While CBS has not announced when season three of Star Trek Discovery will launch on their All-Access platform, we do know, at the very least, that there will be more Star Trek before that, as there are a couple of shows in development, most notably the as-yet-untitled Jean-Luc Picard series, which has just started production and should be live some time around the end of the year, if all goes well.
And, of course, there’s always licensed fiction. Both Simon & Schuster in prose form and IDW in comics form have new Discovery content in the hopper.
I covered this after season one ended, but to repeat for folks who might have missed it: Licensed fiction, or media tie-in fiction, has been around forever. It’s most commonly seen in the SF/fantasy field, though it’s hardly exclusive (as but one example, there was a long line of CSI, CSI: Miami, and CSI: NY novels in the 2000s; I wrote one of the CSI: NY books). Most large bookstores have a bookcase full of tie-ins at the end of the alphabet in the SF/F section, with books based on TV shows, movies, comic books, and games.
The way the process works is that a publisher buys the rights to do novels or short stories or comic books based on a particular property, and then turns around and hires creative people to produce those works of fiction. And every stage of the process has to be approved by the owner of the property—for TV and movies, it’s usually the studio that produces it, though not always. How closely the licensor works with the licensees varies from property to property, of course. Lucasfilm has famously managed the Star Wars tie-ins very closely, which has continued into the Disney era; Blizzard Games is much the same with World of Warcraft, StarCraft, and Diablo. Other licensors pretty much just rubber-stamp things, or only make minor corrections based on inside information that the writer may not have.
Having said that, regardless of how much involvement the owners of the property have, the books themselves are almost never considered a main part of the continuity. They can be—as an example, the name Coruscant came from Star Wars novels and was later used on screen. Every once in a while, something from tie-in fiction will wind up in the mainline continuity. It’s happened three times in Trek involving characters’ names: Sulu was given the first name of Hikaru by Vonda N. McIntyre in The Entropy Effect in 1981 and that given name was established on screen ten years later in Star Trek VI: The Undiscovered Country. The 2009 Star Trek gave us Uhura’s first name of Nyota, first seen in Star Trek II: Biographies by William Rotsler in 1982, and Kirk’s parents names of George and Winona, as established by McIntyre in her Enterprise: The First Adventure novel from 1986. And most recently Discovery had Pike call Number One “Una,” the first name given to her in the 2016 Star Trek: Legacies trilogy by Greg Cox, David Mack, and Dayton Ward & Kevin Dilmore.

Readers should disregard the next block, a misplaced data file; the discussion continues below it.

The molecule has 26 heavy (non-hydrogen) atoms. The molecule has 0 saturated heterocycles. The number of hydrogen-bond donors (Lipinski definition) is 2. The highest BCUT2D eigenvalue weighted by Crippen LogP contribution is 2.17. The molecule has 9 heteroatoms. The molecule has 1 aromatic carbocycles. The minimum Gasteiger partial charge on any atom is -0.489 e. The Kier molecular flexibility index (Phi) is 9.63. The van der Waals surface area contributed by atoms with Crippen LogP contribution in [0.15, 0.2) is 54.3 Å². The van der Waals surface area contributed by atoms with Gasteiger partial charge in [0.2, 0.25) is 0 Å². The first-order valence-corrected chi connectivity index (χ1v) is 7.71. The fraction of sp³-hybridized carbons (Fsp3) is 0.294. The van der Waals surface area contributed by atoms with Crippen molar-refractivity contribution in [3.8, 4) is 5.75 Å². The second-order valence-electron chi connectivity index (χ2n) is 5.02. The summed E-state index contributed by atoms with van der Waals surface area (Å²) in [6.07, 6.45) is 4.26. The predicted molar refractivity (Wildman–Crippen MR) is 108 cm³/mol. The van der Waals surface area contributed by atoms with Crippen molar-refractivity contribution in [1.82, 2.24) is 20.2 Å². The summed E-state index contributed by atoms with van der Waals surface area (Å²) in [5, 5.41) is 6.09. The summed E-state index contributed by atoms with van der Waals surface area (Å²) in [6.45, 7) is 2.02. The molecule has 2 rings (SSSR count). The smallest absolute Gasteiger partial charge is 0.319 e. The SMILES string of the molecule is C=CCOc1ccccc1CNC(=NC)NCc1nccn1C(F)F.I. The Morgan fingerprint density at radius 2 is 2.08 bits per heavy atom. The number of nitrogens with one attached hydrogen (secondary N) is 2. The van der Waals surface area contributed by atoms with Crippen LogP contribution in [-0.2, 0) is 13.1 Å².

Anyhow, here’s what we’ve got for reading matter to tide you over.
We start with stuff that’s already out. Following the first three novels that focused on Michael Burnham, Captains Georgiou and Lorca, and Saru, Una McCormack (the Trek author after whom Cox, Mack, Ward, and Dilmore named Number One as a tribute to her excellent work) focuses on Sylvia Tilly in The Way to the Stars. Here’s the back cover copy:
Despite being an inexperienced Starfleet cadet, Sylvia Tilly became essential to the U.S.S. Discovery finding its way back home from the Mirror Universe. But how did she find that courage? From where did she get that steel? Who nurtured that spark of brilliance? The Way to the Stars recounts for fans everywhere the untold story of Tilly’s past.
It’s not easy being sixteen, especially when everyone expects great things from Tilly. It’s even harder when her mother and father are Federation luminaries, not to mention pressing her to attend one of the best schools that the Federation has to offer. Tilly wants to achieve great things—even though she hasn’t quite worked out how to do that or what it is she wants to do. But this year, everything will change for Tilly, as she is about to embark upon the adventure of a lifetime—an adventure that will take her ever closer to the stars…